SR: Interestingly this question comes during the latest Davis Cup matches. Apart from the Majors, for players lucky enough to be selected, the DC represents the only other time they are exposed to Bof5. I tweeted during yesterday’s matches that the value of this should not be underestimated. The amount of Bof5 matches played by Federer’s or Nadal’s generation ( DC, Masters, Slams, WTFs) compared to both the Lost boys and NextGen is a huge advantage for the more experienced players. Stamina and conditioning has come later for so many players and this is possibly one contributing factor. We know Roger wasn’t tired at all during the AO final, knowing how to pace himself. As an example Grigor has probably played less than 12 x 5 setters in his career, and Zverev even fewer (and he clearly collapsed mentally against Chung in that 5 setter at the AO)! Should the Tour look at reinstating a Bof5 final for Masters, and at WTFs.
3) Is it fair to draw WTA vs ATP comparisons in majors? Many believe the women’s draw was the showcase event in terms of quality matchup. Is this approach fair and accurate in covering tennis?
MZ: This is something I experience all the time as a blogger and as someone who interacts a lot on Twitter: People are quick to object to comparisons — either the simple act of comparing or to a specific comparison in its particular details.
Comparisons themselves do not hurt — or, for that matter, help. When we talk about sports, comparisons are natural. What matters is not the comparison, but how much weight or importance we assign to the comparison. What matters is not the fact that a comparison is made, but what the author of the comparison is trying to establish.
So, with that having been said, here’s the key point: WTA-ATP comparisons should not be made to argue against equal pay (or for more pay for the men), or to suggest that preferential treatment should be given to one tour over the other at dual-gender events. In a broader sense, WTA-ATP comparisons shouldn’t try to engage in (or even suggest) various forms of wedge politics. Nothing is helped by that.
Comparing how well the WTA and ATP did at the Australian Open? There’s nothing wrong with that. Comparing how players on the two tours use certain tactics or shots? That’s fine, too. There are perfectly good purposes for tour comparisons, and conspicuously problematic goals as well.
Let’s make comparisons for the good purposes, not the problematic ones. And yes, the WTA was clearly better than the ATP, though I don’t think either tournament earned straight As.
The WTA earns a B-plus, the ATP a C. The WTA doesn’t get an A-minus because the fourth round and quarterfinals featured very few matches in which both players on court played well at the same time. The semifinals and final were superb, though.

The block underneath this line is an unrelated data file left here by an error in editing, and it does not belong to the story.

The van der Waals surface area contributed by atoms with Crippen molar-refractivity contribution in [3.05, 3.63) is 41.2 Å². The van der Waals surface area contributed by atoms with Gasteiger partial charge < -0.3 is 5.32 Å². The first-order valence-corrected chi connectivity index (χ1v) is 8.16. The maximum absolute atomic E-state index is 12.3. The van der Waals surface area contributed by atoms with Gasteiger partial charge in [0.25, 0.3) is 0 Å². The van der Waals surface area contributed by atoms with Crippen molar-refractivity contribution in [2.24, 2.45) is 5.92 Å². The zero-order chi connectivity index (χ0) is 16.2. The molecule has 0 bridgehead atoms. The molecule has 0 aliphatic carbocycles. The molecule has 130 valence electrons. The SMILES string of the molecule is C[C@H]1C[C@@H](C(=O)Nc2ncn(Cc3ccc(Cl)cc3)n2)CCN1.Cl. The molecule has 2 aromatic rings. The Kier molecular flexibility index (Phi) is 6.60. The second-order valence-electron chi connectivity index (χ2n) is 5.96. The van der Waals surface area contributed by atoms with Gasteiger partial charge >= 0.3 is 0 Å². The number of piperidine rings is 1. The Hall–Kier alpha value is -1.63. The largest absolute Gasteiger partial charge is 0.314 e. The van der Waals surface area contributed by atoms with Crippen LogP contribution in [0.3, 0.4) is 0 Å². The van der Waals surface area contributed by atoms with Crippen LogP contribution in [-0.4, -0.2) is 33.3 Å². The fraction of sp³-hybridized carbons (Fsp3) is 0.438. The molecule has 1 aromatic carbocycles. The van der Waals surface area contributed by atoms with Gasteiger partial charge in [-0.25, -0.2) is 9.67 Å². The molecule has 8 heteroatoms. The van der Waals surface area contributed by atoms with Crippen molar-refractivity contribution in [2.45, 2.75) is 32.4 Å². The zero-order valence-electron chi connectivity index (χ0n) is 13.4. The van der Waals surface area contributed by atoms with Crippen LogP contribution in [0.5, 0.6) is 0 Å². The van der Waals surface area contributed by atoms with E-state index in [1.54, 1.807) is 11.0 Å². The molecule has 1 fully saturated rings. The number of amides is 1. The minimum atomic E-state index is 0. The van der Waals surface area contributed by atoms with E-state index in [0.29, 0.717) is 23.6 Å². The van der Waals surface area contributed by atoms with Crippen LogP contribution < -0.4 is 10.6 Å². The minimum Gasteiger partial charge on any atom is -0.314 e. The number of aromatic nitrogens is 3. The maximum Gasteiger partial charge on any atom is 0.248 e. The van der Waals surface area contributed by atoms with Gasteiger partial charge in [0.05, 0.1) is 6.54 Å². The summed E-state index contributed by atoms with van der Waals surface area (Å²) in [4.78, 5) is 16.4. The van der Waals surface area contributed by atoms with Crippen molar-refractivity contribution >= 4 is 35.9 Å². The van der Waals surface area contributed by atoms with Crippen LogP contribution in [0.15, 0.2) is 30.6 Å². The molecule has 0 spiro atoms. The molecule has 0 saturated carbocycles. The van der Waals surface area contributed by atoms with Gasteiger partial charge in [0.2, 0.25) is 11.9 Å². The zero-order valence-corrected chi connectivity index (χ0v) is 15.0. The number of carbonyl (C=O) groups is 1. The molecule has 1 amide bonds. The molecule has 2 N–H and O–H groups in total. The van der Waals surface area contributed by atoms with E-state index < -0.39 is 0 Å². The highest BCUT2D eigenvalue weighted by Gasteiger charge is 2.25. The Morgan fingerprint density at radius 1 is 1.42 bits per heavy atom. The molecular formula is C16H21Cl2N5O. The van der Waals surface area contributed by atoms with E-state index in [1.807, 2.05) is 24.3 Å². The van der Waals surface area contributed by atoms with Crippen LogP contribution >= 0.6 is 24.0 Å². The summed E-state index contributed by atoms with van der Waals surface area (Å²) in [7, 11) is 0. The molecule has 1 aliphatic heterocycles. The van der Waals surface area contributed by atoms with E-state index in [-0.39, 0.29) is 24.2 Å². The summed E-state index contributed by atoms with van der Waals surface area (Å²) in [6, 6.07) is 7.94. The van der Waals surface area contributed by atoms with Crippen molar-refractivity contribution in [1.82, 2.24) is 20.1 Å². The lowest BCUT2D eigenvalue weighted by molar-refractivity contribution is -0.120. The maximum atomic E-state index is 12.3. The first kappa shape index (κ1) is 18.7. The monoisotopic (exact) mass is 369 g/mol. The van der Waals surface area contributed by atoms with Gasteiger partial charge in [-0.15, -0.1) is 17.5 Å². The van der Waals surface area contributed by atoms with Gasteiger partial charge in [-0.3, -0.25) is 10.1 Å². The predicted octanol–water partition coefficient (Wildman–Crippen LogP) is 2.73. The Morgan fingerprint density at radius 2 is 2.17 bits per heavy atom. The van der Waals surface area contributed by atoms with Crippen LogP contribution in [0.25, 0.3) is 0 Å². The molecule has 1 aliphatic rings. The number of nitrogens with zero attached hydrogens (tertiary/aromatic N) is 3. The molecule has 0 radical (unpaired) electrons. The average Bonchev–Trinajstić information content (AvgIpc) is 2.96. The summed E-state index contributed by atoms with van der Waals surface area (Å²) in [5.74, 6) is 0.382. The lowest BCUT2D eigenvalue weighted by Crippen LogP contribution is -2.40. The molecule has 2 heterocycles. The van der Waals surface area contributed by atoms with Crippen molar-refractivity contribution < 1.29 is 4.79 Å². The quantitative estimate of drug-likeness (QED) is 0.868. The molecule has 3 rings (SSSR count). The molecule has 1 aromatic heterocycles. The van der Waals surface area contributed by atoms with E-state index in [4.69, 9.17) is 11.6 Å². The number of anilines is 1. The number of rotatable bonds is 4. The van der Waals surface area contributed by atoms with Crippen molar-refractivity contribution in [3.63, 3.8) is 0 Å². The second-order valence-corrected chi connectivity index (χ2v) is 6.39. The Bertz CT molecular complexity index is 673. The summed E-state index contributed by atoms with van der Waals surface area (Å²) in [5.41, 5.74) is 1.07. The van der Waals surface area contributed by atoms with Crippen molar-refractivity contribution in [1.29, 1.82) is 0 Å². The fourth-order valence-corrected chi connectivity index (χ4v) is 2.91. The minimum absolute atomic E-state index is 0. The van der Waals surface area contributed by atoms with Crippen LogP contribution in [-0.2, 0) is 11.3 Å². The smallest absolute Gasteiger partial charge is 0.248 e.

CB: I think any comparison is fair game. I just find it boring as a general question. The sport is better for having all its best players at its biggest events. Sometimes the women’s singles draw will have the best matches; sometimes mixed doubles will. It’s relevant in discussing court assignments and broadcast schedules, but as a question of which is better overall at an event, what is it deciding?
I think some wield a strong women’s event in arguments over equality— of prize money, of media coverage, etc. I prefer more abstract arguments, lest the opposition use the same argument at the next Slam where it just so happens that most of the best matches involve men.
SR: My response is how can it ever be avoided at joint events. Journalists only have certain page space, TV only certain hours of coverage. What would you do? Go with the stories, but take note, one Tour does not validate or negate the other, currently an undesirable subtext.
Your question reveals a constant desire for a narrative, every Slam, every season. Last year was an exception, and comms/press will always look for a story. Add to this the failure of some of the top guys to make the starting line up or complete the course, and the options are narrowed. There were many great stories and matches on both sides (Mackie, Chung, Kyle etc) but names sell TV space and papers…. and the bigger “names” on the ATP fell. Only Federer left unscathed. Let’s face it, Kyle and Chung were great stories for some, but they then disappointed when faced with hugely experienced opponents in the semi finals. Grigor flattered to deceive, Kyrgios fell short, Sascha very short, Novak was talked up too much, Stan wasn’t ready. Diego and Rublev entertained, as did Tsonga and Shapovalov, but hoped for extended narratives of glory didn’t emerge, apart from Federer who is a narrative all on his own already, like it or not. The WTA, long criticized for lack of consistency, delivered just that in spades and some long hoped for rivalries emerged. Hence WTA got and earned more attention.